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The rewards and challenges of being a first sergeant

  • Published
  • By Airman 1st Class Zachary Chapman
  • 17th Training Wing Public Affairs

Three years may feel like a long time, depending on what is happening, but for Chief Master Sgt. James Curtis, 311th Training Squadron first sergeant, time has sped by thanks to the members of the 311th TRS who made his time at Presidio of Monterey an enjoyably bittersweet and enlightening opportunity.

Curtis has been a first sergeant for almost seven years and has worked with 10 different organizations. He used his time at Monterey to learn from the many organizations he oversaw, allowing him to use his previous knowledge and experiences from Presidio to piece together the puzzle of how the Air Force works for his troops.

“Every piece goes together, if you know it or not,” explained Curtis. “The moment you take one section away the others are diminished, whether you notice it or not. The reason people don’t know it is because they haven’t had the exposure to it, but I have been privileged enough to go out there and see all of these career fields. ”

The job of a first sergeant is to take care of the needs of Airmen and help them accomplish the mission.

When Curtis was asked how his time with the 311th TRS has compared to his other locations, he explained the challenge of comparing the privilege of being the first shirt at all of the bases he has been a part of.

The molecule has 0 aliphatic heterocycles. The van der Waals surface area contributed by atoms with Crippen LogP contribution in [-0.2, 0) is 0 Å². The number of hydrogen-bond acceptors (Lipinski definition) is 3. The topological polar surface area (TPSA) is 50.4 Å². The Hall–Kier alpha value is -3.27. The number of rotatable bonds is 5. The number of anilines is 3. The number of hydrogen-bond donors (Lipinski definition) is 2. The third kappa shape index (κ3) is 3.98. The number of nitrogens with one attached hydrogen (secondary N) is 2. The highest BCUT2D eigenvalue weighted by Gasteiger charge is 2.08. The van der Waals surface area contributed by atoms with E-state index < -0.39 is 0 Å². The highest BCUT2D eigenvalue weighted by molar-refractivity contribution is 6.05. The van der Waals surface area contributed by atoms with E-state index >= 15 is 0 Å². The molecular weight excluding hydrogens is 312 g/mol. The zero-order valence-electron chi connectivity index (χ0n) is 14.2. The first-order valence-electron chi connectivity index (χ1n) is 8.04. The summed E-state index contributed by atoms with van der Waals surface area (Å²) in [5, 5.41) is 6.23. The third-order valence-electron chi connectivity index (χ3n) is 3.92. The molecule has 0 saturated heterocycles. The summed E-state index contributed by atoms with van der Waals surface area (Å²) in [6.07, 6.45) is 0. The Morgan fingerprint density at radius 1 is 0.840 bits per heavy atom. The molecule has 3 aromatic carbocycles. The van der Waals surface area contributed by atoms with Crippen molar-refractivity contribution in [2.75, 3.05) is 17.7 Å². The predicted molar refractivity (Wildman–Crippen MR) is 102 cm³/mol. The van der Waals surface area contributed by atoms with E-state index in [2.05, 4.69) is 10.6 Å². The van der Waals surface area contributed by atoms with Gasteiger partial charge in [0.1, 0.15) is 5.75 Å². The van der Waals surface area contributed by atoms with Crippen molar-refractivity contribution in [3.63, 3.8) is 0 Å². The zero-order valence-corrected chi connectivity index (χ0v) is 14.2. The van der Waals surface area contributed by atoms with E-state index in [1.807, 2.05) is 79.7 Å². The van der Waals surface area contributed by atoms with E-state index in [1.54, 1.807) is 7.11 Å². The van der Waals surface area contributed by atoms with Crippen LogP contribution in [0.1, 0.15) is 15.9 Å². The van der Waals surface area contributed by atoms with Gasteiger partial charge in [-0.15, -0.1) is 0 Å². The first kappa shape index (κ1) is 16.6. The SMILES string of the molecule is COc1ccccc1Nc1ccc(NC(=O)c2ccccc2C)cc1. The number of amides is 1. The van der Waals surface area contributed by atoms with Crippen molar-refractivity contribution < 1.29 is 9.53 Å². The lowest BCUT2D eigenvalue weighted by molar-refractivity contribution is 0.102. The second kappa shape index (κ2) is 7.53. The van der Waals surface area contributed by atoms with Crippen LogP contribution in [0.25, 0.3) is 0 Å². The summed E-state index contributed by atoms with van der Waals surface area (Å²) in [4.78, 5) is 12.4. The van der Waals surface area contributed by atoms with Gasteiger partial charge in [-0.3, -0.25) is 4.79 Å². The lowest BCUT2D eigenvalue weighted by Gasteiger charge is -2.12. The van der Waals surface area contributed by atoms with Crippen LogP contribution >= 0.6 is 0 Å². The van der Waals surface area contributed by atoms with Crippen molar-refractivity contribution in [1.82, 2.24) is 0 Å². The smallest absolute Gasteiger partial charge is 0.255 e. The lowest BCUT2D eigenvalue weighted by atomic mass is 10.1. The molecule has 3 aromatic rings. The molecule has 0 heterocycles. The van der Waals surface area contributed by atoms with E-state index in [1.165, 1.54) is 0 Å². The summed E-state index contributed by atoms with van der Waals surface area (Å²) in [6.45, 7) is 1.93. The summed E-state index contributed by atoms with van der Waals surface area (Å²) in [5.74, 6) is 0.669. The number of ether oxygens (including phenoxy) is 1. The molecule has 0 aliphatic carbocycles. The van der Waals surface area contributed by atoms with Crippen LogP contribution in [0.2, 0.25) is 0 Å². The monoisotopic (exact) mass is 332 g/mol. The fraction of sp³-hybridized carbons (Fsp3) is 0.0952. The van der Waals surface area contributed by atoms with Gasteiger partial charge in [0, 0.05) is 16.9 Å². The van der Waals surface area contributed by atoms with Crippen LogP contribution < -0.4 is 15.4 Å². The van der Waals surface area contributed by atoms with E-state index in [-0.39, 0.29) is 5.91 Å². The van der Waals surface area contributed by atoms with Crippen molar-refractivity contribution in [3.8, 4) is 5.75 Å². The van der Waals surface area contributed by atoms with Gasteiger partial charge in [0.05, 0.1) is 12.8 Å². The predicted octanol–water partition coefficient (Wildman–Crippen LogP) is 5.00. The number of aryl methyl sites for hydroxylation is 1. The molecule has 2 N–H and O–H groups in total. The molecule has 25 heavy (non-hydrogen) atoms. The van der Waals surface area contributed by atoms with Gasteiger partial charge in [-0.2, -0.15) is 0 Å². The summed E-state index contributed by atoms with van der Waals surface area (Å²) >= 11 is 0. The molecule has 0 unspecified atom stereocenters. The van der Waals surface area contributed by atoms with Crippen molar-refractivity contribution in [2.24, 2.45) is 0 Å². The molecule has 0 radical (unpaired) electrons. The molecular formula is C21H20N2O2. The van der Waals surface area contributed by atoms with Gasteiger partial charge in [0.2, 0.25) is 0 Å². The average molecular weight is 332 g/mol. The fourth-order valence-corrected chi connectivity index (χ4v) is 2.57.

“These are my kids,” said Curtis. “It is like trying to tell you which one is my favorite. You love them differently but you love them all the same. You get very invested in everybody, separating and going your way as you watch people go their way is always hard.”

To truly shine as a first sergeant, caring for individuals and helping them when they need it is paramount. Doing this can come at a personal cost, and when asked how he handles the personal challenges Curtis shared the key to his resiliency.

“All of the resources that we promote, I use as well.” said Curtis. “When I talk with our chaplains I steal a minute for myself along with the behavioral health or military and family life counseling team. It can be hard, because you can’t invest into people without becoming attached. There are professional lines, but it is personal. My job doesn’t stop when I go home, I am here for them 24/7.”

Even with the challenges, Curtis prefers his position as a first shirt.

“The hardest part of being a first sergeant is leaving your organization,” said Curtis. “It doesn’t matter if it was six months during a deployment or three plus years that I have had here. It has been awesome, it has been the best job I have ever had. I hate leaving it, but I am looking forward to the upcoming challenges. It has been an amazing seven years and I have been very appreciative to have the opportunity.”